The older I get and the more comics I consume (loudly and without closing my mouth), the more I look for comics that are unapologetic in the stories they tell. Don’t get me wrong; I still love comics that are entertaining in their mindlessness, but given a choice, I will pick the comics that don’t try to blend in or hide their edges from the world any day. Over the last few years, I’ve felt myself grow up a lot, some of that growth was what inevitably comes with age, and some was due to situations outside of my control. The thing that kept me sane and connected throughout was reading comics and stories that seemed to grow and age alongside me. Abbott comic was one of those.
Comics can be one of the most powerful means of storytelling that there is. Comics can tell stories that empower, humanize and give a voice to those usually drowned out while still staying true to being a comic. Anything can and will happen throughout the pages. Are you looking at reading a mature, hard-hitting crime story about a take-no-nonsense journalist while also reading a supernatural sci-fi mystery? Comics have got you covered.
Created for Boom! Studios (Alienated; Once & Future; Something is Killing the Children) by novelist Saladin Ahmed (Black Bolt; The Magnificent Ms. Marvel; Absolute Carnage: Miles Morales) and with art by Sami Kivelä (Undone by Blood; Machine Gun Wizards; Beautiful Canvas) comes Abbott, a story about a journalist fighting for her place and the truth in a world that would rather sweep both under the rug.
I’ve read my fair share of “detective” comics over the last few months, but not a single one of them hit quite as Abbott did. Instead of the protagonist being the same old cliche: a middle-aged down-on-his-luck and cynical to a tee white man, we instead follow Elena Abbott – a badass, chain-smoking, unapologetically hardworking and honest journalist who believes in sharing the truth, no matter how uncomfortable it may be. The story takes place in Detroit in the 1970s. We follow Abbott, who has just written a piece calling out and exposing the police for brutality. Abbott does this not only as one of the only female journalists of the time but also as one of the only black women in that position.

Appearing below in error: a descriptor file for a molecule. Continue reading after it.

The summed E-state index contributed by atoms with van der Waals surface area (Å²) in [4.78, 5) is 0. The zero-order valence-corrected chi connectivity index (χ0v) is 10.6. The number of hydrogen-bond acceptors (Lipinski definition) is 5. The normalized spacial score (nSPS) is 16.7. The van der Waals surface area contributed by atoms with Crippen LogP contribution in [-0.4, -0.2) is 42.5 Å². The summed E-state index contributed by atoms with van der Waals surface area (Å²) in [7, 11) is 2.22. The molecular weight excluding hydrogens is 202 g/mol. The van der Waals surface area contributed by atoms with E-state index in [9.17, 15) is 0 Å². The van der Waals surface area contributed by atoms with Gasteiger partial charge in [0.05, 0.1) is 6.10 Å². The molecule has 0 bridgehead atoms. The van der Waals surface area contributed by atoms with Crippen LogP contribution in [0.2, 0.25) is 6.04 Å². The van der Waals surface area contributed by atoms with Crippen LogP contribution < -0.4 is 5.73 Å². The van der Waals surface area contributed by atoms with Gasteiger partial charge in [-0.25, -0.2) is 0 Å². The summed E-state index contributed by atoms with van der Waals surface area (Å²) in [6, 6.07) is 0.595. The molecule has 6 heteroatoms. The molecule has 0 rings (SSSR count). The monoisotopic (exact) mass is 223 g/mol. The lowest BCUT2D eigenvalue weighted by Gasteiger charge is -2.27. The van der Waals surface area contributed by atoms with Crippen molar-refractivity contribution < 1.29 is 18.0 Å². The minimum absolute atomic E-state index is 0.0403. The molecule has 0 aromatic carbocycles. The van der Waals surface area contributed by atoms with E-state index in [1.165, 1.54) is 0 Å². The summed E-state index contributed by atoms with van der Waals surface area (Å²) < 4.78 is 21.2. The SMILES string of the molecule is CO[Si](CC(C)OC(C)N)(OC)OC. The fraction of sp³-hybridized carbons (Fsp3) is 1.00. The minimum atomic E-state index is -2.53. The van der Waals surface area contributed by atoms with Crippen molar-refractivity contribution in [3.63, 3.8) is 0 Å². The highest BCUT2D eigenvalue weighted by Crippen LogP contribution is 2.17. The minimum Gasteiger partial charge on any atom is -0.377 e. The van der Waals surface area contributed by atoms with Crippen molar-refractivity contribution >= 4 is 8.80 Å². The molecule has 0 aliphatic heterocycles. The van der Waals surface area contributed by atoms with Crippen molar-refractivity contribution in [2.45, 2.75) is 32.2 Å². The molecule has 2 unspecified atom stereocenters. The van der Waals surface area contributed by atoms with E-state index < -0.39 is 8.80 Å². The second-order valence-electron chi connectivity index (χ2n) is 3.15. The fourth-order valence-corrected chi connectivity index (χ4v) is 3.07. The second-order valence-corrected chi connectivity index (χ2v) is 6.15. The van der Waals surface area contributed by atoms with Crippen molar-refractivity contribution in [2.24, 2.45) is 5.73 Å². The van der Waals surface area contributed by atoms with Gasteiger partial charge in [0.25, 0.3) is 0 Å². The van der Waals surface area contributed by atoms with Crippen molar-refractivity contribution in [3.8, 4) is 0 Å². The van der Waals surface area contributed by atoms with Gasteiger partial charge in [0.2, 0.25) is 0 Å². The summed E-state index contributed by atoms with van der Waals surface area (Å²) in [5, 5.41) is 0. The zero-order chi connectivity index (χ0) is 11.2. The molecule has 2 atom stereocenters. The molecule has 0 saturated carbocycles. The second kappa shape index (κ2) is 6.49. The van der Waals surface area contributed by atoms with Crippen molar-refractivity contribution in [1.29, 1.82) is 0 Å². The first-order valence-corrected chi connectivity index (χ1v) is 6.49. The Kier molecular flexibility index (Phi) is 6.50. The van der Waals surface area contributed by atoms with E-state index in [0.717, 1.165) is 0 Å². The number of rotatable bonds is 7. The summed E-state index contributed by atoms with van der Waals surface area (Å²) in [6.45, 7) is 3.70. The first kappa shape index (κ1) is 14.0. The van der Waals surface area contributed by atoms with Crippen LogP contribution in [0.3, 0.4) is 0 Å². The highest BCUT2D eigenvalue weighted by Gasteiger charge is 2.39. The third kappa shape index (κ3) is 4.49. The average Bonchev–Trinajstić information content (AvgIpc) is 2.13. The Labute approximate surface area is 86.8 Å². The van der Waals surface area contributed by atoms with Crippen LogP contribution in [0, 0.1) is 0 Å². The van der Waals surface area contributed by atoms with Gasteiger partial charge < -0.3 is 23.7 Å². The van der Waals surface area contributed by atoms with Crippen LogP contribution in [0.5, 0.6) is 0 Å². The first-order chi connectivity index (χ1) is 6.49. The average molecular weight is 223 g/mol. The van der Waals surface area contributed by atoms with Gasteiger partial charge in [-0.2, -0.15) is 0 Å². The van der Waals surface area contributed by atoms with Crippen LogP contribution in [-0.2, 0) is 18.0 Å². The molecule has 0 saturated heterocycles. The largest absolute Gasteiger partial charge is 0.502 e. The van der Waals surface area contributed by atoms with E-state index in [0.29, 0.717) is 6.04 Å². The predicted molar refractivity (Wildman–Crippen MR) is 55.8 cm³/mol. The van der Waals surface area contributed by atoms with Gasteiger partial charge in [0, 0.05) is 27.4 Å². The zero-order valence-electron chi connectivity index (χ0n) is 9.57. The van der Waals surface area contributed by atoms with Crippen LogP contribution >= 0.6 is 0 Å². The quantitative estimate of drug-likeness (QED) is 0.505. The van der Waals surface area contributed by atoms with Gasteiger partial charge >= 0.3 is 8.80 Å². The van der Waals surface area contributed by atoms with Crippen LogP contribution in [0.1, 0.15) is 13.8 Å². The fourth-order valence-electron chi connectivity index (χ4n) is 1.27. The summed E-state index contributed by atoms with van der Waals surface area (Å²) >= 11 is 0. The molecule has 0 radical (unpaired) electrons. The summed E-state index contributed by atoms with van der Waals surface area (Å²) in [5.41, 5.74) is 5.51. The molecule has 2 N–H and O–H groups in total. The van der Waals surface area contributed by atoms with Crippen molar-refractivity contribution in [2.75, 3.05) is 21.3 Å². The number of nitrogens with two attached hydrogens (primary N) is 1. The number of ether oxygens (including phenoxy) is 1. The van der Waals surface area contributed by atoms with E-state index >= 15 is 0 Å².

When Abbott starts investigating a series of troubling and grisly crimes that begin with a mutilated police horse and soon turn into multiple unknown mutilated black men, the police turn a blind eye, and Abbott realizes that getting to the bottom of this is up to her, and her alone. This investigation soon takes a dark and supernatural turn. Before even Abbott knows what’s happening, she finds herself in the middle of a dark occult web that is being controlled by some of Detroit’s most notable and powerful figures.
I’ve been sitting on Abbott for the longest time. I honestly can’t say why I never started reading it before, but man, oh man, am I glad I decided to dive into its pages now. The story of Abbott is a wild one, yet all the different tones and styles seem to work so well together. More than once, I was reminded of the greatness that was Lovecraft Country while reading it.
While not my favourite, the art style does such an excellent job of making Abbott stand out from the crowd and capture the feeling and atmosphere of Detroit in the 1970s. With the washed-out colour palette, the warm tones, and the gritty feel, you can almost smell the cigarette smoke coming off the page every time Abbott lights up, which is pretty much constantly.
At its core, Abbot is a detective story with some supernatural mixed in. Abbott doesn’t ever shy away from embracing the raw and the ugly of the time it’s set in either. We get to see the systemic sexism and racism that Abbott needs to navigate daily just to be able to do her job, one that she does better than most regardless of the obstacles she faces in almost every aspect of her life.
The Abbott comic is one of the most suspenseful and enduring comics to come out of the detective genre in a good long while. Having not just a female protagonist but one of colour that doesn’t mind standing up for herself or speaking her mind was refreshing and made for a story that is as impactful as it is intriguing, and honestly, it left me wishing for more.
Want to grab Abbott for yourself? Head over to Critters and Comics. The series is currently available in the following formats: Digital; Single Issues (5) or as a single Trade Paperback and if you don’t know what any of that means, click here and have your mind blown.